What Family Means to Me

By Marcus Williamson

Marcus, Isaiah, Zander and Melanie Williamson.

Marcus, Isaiah, Zander and Melanie Williamson.

Growing up, my family really valued the importance of our last name. We took a lot of pride in being the Williamsons. Family was blood, and it was always thicker than water.

But my understanding of family began to shift over time.

When I moved to Columbia, South Carolina, I learned what it looked like to be family with the church I was attending. There’s this language of adoption in the Bible that discusses how people who follow Jesus are a part of a family together. It stuck with my wife and me as we helped a few people from Columbia start a church in Knoxville.

After moving to Knoxville, my wife and I began looking at starting a family of our own, but we struggled with infertility. It was a very tough season, but with our faith, both of our families and our church family, we weathered a lot of it.

A couple of years into infertility, my wife believed the Lord was nudging us to consider fostering. I hadn’t thought about it before, but if my wife felt strongly that the Lord was nudging her after praying about it and thinking through it, then that was enough for me to trust and step out on faith.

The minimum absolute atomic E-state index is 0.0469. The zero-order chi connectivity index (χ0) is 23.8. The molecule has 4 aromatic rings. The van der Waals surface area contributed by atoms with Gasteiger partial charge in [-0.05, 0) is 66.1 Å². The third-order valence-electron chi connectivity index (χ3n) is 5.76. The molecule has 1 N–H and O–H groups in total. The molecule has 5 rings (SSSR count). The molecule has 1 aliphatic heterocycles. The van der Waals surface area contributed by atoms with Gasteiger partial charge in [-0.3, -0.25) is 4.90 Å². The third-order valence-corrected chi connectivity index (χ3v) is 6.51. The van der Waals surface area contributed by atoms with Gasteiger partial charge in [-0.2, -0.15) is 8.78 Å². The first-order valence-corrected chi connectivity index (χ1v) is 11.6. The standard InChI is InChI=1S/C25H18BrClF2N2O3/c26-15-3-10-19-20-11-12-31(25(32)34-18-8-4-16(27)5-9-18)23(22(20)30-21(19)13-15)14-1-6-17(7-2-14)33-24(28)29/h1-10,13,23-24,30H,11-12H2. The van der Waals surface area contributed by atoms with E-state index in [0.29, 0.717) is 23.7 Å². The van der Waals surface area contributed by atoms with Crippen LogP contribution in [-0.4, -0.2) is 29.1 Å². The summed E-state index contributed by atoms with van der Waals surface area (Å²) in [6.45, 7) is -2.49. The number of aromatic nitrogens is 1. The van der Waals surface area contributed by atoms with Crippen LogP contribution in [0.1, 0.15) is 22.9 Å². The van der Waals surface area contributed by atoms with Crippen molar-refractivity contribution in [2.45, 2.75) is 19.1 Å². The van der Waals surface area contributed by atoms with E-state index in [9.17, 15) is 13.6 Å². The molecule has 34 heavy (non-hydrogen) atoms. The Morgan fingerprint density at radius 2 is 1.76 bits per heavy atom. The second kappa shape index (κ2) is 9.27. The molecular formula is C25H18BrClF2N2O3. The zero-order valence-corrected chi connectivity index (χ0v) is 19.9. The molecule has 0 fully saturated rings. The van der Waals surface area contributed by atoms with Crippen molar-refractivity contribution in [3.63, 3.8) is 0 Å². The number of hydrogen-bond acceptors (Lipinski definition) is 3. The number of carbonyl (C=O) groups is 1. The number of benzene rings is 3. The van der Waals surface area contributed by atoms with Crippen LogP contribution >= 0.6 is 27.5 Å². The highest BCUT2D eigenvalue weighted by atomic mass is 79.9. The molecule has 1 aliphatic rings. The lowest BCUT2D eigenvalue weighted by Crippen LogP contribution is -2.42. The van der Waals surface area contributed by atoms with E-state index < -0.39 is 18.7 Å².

To our surprise, we received a call about a baby boy who needed foster parents. Since most people want to foster babies, it’s rare to receive a call that there’s one in need of care. Needless to say, we were overjoyed about the opportunity to foster a baby after not being able to have one biologically.

Since we started fostering Zander as a baby, there was always the goal of reunification. As such, the foster care agency attempted to reconnect Zander with his biological family a few times. With the possibility of a successful reunification looming over me, I worried about how attached I should be as a foster parent without my heart getting ripped out.

Thankfully, a friend let me know that this was the wrong question to be asking. Whether Zander was reunited with his biological family or not, he needed 100 percent of my effort and energy while he was in our care. That’s what he deserved, and after talking to my friend, that’s what I gave him.

After three years of fostering Zander, my wife and I have officially adopted him. A few months prior, a miracle also happened that allowed us to welcome a biological child into our family. Looking back, it’s amazing how the Lord changed my perspective on what family was. It started out as family is blood, and that’s it. Now, my family is both that and also my church community.

Like the language of adoption says, I’m just as much a father to our biological child as I am to our adopted child. No differences in blood can ever take that away. We’re a family forever.

Marcus Williamson is a senior graphic designer with UT Knoxville Office of Communications and Marketing.